Texas trip helps Team Canada adjust to international rules
Photo: USA Football
Football Canada’s under-18 and under-19 national teams will compete at the 2016 International Bowl series, January 31-February 5, at AT&T Stadium in Arlington, Texas.
Players on Canada’s national teams not only compete for their nation’s pride against top American recruits, but also hope to catch the eye of the Junior National Team coaching staff who will use competition to select 45-players to represent Canada at the IFAF U19 World Championship in July 2016.
As international competition uses the NCAA rulebook, Canada’s players and coaches must modify their game accordingly.
This transition to the international (i.e. 4-down) game is much more complex than simply adding an extra down of play and moving from 12 to 11 players on the field.
For starters, in American football, the offensive and defensive lineman directly oppose on another on the line of scrimmage instead of lining up one yard apart, as they do in the Canadian game.
“From a defensive line perspective, taking away that yard, you just have to be ready to be far more physical and far more hands-on,” defensive line coach, Brian Guebert said. “It’s a necessity that you get your hands on the guy across from you and really own that line of scrimmage. With great quickness, you can really take-over and not giving up that yard makes you that much more dangerous of a player.”
“Other than the extra down, you need to be sure of your run defend technique – staying low, moving your feet, staying square, and just being able to battle those double-teams, recognizing tight ends, and all those sorts of things that are maybe a little more unique to the American game.”
As Canada’s special teams coordinator, in addition to his role as defensive line coach, Guebert must also help his players adjust to the new kicking game. The American game pushes the goal posts to the back of the end zone rather than on the goal line, as they are in the Canadian game. The extra ten yards changes the distance required for teams to enter field goal range.
“Ultimately, the offence has to get it to the 30-yard line for a 48-yard field goal,” Guebert explained. “When we’re talking about the U19 team, 47-48 is probably getting near our limits in terms of the kickers we get to work with.”
The addition of the fair catch, in the American game, also impacts punt cover strategy.
“You need to be more prepared and play that positional game, understanding when to punt, and how to punt it with great hang-time. In the Canadian game, punting is far more directional, you want to get it out of bounds, you want to cut the width of the Canadian field in half. You’re not as worried about that in the American game, but you do want to get that hang-time so that you can get your players down there and hopefully force the fair catch or down the ball near the goal line of your opponent.”
Canada’s offensive and defensive coordinators must also adjust their play calling to suit international rules, taking into account the extra down of play, one less player on the field, new field dimensions, variations in the amount of time on the play clock and restricted offensive motion.
Canada’s U19 national team’s game on January 31 will mark the second-straight year that Canada’s Junior National Coaching staff will coach together at the International Bowl in preparation for the worlds.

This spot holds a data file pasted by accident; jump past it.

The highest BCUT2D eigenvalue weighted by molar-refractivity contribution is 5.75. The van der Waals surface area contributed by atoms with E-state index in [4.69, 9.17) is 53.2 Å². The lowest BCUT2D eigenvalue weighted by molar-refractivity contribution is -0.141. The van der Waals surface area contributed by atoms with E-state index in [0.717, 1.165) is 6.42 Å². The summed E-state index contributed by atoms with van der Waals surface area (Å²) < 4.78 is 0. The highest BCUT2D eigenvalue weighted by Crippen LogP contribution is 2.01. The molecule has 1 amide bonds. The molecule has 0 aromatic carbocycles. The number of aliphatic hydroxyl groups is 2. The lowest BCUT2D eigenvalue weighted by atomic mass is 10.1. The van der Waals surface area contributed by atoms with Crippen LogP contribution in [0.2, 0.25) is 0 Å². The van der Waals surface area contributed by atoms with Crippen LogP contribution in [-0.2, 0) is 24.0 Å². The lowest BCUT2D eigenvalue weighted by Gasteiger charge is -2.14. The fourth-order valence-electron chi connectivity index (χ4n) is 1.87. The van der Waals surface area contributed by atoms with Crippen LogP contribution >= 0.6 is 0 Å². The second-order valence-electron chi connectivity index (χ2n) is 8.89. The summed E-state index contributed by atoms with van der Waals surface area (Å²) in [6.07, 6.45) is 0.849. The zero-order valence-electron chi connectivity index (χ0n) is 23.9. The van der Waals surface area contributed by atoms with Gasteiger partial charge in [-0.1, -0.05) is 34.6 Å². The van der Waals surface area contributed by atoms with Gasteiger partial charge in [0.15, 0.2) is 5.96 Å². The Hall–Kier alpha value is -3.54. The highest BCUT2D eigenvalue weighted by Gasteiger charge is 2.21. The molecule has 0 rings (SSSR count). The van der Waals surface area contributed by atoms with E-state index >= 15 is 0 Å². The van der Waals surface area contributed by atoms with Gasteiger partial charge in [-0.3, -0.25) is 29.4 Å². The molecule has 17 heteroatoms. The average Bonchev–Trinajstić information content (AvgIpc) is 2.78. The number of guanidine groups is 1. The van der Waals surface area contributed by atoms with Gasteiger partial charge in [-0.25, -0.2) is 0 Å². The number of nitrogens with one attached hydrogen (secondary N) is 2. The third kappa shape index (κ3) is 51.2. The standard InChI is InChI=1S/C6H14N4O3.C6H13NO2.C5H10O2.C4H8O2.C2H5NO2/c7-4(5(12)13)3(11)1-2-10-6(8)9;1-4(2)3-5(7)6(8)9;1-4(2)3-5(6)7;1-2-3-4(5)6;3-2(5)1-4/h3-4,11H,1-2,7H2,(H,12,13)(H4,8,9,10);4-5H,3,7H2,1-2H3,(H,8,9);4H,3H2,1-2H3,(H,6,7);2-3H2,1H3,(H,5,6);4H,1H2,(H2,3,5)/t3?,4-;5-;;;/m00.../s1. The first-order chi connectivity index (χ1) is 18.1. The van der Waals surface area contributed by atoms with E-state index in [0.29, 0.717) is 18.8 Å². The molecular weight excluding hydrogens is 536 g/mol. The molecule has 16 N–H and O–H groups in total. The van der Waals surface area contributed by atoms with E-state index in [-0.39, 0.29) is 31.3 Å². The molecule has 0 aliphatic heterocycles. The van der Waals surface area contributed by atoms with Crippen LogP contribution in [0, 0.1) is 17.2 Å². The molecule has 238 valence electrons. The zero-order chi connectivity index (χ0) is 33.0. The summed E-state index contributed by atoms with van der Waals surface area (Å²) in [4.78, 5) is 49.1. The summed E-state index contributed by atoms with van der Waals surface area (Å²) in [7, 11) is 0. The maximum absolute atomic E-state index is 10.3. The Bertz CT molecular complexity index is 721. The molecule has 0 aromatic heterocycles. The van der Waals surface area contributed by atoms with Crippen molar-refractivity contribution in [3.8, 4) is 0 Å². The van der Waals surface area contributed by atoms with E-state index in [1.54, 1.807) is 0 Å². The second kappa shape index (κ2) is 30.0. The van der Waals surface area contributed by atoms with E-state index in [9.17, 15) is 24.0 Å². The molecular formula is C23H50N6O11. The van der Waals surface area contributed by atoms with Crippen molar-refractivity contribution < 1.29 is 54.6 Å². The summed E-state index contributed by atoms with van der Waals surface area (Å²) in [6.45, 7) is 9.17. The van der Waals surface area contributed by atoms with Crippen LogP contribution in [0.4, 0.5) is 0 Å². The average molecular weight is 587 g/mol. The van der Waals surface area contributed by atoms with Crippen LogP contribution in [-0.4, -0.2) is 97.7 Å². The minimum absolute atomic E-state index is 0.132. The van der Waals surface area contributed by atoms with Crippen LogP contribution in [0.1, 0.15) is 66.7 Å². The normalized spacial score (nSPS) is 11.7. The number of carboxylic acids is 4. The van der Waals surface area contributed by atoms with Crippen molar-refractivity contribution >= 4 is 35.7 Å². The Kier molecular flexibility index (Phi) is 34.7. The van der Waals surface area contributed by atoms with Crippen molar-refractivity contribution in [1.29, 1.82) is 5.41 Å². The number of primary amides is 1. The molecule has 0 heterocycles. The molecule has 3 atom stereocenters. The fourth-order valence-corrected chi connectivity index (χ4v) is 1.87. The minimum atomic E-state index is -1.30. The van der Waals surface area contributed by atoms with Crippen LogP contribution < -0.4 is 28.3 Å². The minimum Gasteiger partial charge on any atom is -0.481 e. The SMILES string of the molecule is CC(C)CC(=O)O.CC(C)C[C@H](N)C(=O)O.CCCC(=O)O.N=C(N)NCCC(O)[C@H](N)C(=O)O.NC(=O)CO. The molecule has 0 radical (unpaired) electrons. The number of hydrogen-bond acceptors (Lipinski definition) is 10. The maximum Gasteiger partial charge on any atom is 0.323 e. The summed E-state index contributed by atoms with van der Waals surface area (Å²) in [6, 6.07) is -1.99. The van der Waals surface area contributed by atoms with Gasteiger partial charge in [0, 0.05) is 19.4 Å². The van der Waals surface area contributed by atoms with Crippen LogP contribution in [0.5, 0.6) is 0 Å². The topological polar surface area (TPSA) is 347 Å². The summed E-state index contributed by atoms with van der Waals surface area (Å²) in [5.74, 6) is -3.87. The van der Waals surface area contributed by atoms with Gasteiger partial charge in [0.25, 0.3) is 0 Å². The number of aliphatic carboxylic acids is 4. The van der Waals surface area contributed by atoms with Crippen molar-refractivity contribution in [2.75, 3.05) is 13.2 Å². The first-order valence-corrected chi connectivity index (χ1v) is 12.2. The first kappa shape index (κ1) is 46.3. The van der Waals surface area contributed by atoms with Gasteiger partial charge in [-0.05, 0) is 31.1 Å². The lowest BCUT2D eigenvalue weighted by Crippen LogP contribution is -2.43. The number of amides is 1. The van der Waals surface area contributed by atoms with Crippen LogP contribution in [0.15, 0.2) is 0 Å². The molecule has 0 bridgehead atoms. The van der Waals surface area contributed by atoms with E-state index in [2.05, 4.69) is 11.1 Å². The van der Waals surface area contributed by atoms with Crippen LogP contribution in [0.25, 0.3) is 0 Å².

Even as a former Team Canada positional coach and long-time defensive coordinator at the Canadian university level, the transition has taken some getting used to for Kevin MacNeill who took over defensive play calling from current head coach Warren Craney, a year ago in Texas.
“Going down from 12 players to 11 players in American rules was the biggest adjustment,” MacNeill said of his 2015 International Bowl experience. “Having a smaller playing surface and less motion is something that really helps the defence and allows us to do more things which is a lot of fun.”
Coaches gain flexibility to open up the offensive playbook in international competition with the addition of a fourth down of play.
“From an analytics perspective, it provides another down statistically that you have to account for in terms of what they (the offence) will do,” MacNeill said. “That definitely added to the game plan and the preparation for play calling and having those different scenarios.”
“In Canadian football, we go from being in first-and-ten, second-and-short, medium or long more often to now [with American rules], having a ton of additional scenarios and offensive flexibility between run and pass on 1st and the middle downs, creating more of a chess game that you have to be aware of.”
Canada’s International Bowl experience is priceless as they work towards the worlds.
“Those International Bowl experiences of playing American football against Team USA are something that you can’t put a price-tag on from the standpoint of what it means to this program and these kids,” explained Junior National Team head coach, Warren Craney. “In the end, football’s football but there’s a lot of nuances to the U.S. game that take some getting used to. There are nuances and being able to play those friendlies going into the tournament helps this team so much and their confidence.”
Team Canada’s International Bowl experience should help the team acclimatize to the 4-down brand of football before they take the field at the 2016 IFAF U19 World Championship in July.
Following Canada’s U18 and U19 national team’s games at AT&T Stadium, home of the Dallas Cowboys in Arlington, the Junior National Team will select 45-players to represent Canada at the 2016 IFAF U19 World Championship.
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